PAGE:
A STRIKE across Italy is set to cause chaos, with hundreds of upcoming flights cancelled.
Air transport workers, including airport and air traffic control staff, are due to walk out tomorrow for 24 hours in a coordinated strike over pay and working conditions.
Milan and Rome airports are expected to be the worst affected, with the most flight cancellations.
EasyJet has cancelled a number of flights from London Gatwick and London Luton to Milan and Rome in response to the strike.
Italian airline Alitalia has cancelled 325 flights, starting from tonight until the morning of the 22nd.
This includes 12 UK flights from London Heathrow and London City Airport to Rome and Milan.
Flights between 7am and 10am and 6pm and 9pm tomorrow are planned to operate as scheduled.
Alitalia passengers affected can rebook their flight at no extra cost by May 28 or get a full refund.
A statement on the Alitalia website explains: "Due to a 24-hour air transport sector strike confirmed by some Italian trade unions for Tuesday 21 May, Alitalia was forced to cancel half of its flights scheduled for that day, as well as some flights scheduled for the late evening of 20 May and the early morning of 22 May."
Brits who are travelling to Italy this week should contact their airline to see if they have been affected.
An easyJet spokesperson told Sun Online Travel: "EasyJet has been advised of a 24 hours national air transport strike in Italy on Tuesday 21 May.
"Like other airlines flying to and from Italy, easyJet has been required to cancel a proportion of its Italian programme.
"Customers on cancelled flights can change their flight free of charge or receive a refund. We advise customers to make any amendments to their booking on easyJet.com/ manage bookings and have advised all affected customers of any flight changes via e-mail and SMS."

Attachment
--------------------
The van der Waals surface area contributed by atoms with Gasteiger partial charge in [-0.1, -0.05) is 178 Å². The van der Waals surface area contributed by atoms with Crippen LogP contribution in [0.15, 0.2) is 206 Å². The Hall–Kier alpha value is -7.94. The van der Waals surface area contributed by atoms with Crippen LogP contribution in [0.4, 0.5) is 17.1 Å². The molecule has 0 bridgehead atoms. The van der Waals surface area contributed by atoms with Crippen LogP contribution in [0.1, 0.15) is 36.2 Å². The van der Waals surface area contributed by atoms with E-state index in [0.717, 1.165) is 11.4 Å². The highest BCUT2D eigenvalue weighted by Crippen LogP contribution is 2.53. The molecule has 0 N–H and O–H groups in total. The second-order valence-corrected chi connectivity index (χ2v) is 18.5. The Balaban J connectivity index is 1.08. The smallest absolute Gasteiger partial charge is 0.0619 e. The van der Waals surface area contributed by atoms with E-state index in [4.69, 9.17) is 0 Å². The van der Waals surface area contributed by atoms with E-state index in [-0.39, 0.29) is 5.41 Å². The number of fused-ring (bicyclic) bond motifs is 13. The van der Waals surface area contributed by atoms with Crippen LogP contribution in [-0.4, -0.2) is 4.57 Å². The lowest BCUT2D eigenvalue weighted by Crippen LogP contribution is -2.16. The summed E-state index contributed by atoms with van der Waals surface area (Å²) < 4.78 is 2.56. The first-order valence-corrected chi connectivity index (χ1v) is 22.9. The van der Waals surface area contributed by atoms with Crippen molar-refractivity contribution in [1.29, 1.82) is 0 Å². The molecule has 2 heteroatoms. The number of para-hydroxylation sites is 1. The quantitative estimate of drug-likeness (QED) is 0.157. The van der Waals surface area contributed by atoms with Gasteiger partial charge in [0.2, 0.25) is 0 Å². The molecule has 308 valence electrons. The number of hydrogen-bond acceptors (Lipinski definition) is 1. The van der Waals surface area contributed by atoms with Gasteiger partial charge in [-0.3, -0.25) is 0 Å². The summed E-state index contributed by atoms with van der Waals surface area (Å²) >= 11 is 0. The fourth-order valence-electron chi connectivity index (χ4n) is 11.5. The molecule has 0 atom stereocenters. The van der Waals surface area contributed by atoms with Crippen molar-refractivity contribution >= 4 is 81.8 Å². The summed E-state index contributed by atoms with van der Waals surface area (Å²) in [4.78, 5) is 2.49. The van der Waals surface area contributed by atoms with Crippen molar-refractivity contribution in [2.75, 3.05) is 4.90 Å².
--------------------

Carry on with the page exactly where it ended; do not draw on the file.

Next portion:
The airline also advises passengers to arrive much earlier if travelling from Italy in case of airport delays: "We recommend to all customers departing from an Italian airport on Tuesday 21 May to allow extra time to pass through airport security as queues may be longer than usual and to every passenger flying to or from Italy to check the status of their flight on easyJet.com and Flight Tracker for live updates.
"Although this is outside of our control we would like to apologise to customers for any inconvenience and would like to assure them that we are doing all possible to minimise any disruption as a result of the industrial action."
British Airways and Ryanair has told passengers on social media that their flights are currently unaffected.
Last week, a number of flights to and from Brussels Airport were also cancelled following a sudden air traffic control strike.
There may be compensation for delayed or cancelled flights depending on the cause.
Passengers who have travel insurance might also be covered depending on their policy.
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